So often at OC3D we push things in one direction and try and get all we can out of it. Understandable considering we're Overclock3D.net after all. However the 930 performs so well at reasonable voltages when overclocked, and the default voltage is so low, how low could we get the core voltage and still maintain stock stability?
Starting at 1.05 volts on the core we see it's still completely happy to run at stock.
Dropping down to 1.0v we have the same result. Except this time our jaw is also dropping along with the voltage. Please pay close attention to the CPU temperatures.
Finally 0.95v and still the 930 happily runs at 2.8GHz. Words don't do this justice. Sub 1v for a quad-core hyper-threading 2.8GHz chip under load and still stable is insanity. For the majority of us we all like "moar powerrrrr" but if your use is such, say for example an office environment or an part of an HTPC setup, then so much horsepower but with minimal power draw and a vastly lower thermal profile is Manna from Heaven. Who needs mobile CPUs anyway?
The perfect balance?
Of course we couldn't leave it there. What if we could meet in the middle and find the balance between the i7 930s ability to barely need any core volts, but also overclock easily?
It took a lot of testing but we finally found the sweet spot. 1.112v on the core and 3.8GHz. I think you'll agree that this is outstanding.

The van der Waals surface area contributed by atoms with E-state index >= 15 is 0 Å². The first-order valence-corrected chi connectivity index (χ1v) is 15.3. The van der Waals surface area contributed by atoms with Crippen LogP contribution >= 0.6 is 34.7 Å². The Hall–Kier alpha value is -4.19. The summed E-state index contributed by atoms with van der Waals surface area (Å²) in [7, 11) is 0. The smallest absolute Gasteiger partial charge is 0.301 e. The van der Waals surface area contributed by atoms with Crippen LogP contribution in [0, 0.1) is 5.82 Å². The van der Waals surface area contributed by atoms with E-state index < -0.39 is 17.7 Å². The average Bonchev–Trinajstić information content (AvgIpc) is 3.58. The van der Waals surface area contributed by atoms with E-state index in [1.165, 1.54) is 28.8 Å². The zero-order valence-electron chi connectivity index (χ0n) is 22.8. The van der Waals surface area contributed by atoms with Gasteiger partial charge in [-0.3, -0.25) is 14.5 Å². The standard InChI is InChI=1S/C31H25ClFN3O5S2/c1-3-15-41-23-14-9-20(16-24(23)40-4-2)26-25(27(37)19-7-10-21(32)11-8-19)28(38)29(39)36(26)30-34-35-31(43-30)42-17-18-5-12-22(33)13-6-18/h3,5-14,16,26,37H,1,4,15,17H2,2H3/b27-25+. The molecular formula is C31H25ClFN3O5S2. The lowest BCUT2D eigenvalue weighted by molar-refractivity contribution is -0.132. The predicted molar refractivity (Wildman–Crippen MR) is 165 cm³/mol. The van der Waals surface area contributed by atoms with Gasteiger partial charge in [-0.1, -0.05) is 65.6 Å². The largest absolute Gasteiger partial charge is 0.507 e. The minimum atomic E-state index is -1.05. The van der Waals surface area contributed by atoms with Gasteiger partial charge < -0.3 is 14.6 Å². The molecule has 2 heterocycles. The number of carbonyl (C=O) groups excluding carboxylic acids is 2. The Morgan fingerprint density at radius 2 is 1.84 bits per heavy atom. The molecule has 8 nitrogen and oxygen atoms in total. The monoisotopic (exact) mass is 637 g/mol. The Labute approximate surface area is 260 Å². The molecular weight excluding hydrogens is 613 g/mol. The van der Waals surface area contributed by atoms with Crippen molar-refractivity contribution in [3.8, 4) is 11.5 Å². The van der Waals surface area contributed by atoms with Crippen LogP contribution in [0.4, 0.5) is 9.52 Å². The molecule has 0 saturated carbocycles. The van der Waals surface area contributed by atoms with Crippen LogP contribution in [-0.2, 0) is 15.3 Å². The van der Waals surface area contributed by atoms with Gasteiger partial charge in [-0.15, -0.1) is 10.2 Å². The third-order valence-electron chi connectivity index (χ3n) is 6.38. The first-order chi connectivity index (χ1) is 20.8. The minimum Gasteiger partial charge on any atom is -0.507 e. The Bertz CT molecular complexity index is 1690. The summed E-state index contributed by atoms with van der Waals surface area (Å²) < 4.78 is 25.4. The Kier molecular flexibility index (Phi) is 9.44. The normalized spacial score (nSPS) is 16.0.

Does this incredible stability also come with increased performance in testing?
ASUS Rampage 2 Extreme
6GB Corsair Dominator GT @1333
1000w OCZ PSU
1TB Samsung Spinpoint F3
Noctua NH-D14 with Arctic Cooling MX3
Core i7 930 @ Stock and @ 200x21 for Overclocking
At stock the 930 has the little advantage we'd expect to see from the extra 140MHz clock speed. However there is obviously a benefit from the refined process as this advantage remains in the overclock tests.
Lavalys Everest shows that this is most certainly not a freak set of circumstances. Again the stock result has the benefit of the extra clock speed, but this remains even when both processors are overclocked to the same level. Considering that the 920 needs an extra 0.1v to achieve this, it really shows how advanced the 930 is.
wPrime, which performs a similar test to Super Pi again shows that the 930, even at identical clock speeds to the 920, has enough benefit to outperform its predecessor.
PC Mark Vantage
The PC Mark Vantage suite tests the whole system rather than the processor solely, and we can see that the stock results stay where we'd expect with the 930 having a small lead, but in overclocked trim the difference is negligible.
POV-Ray, similarly to our previous page, mainly relies on pure grunt and so the 930 gains a lead over the 920 and holds it even in our overclocked test.
To the surprise of exactly nobody by now, once again the 930 bests the 920 by a reasonable margin. The OpenGL test showed a similar improvement, but we know that the 5870 can handle all the horsepower it's possible to throw at it.
3D Mark Vantage CPU Tests
Part of the 3D Mark Vantage suite is a pure CPU test. Although this plays a small role in the final score it's sufficiently separate that we've included it within these results.
Both CPU1 and CPU2 tests demonstrate that the 930 is proving an outstanding processor.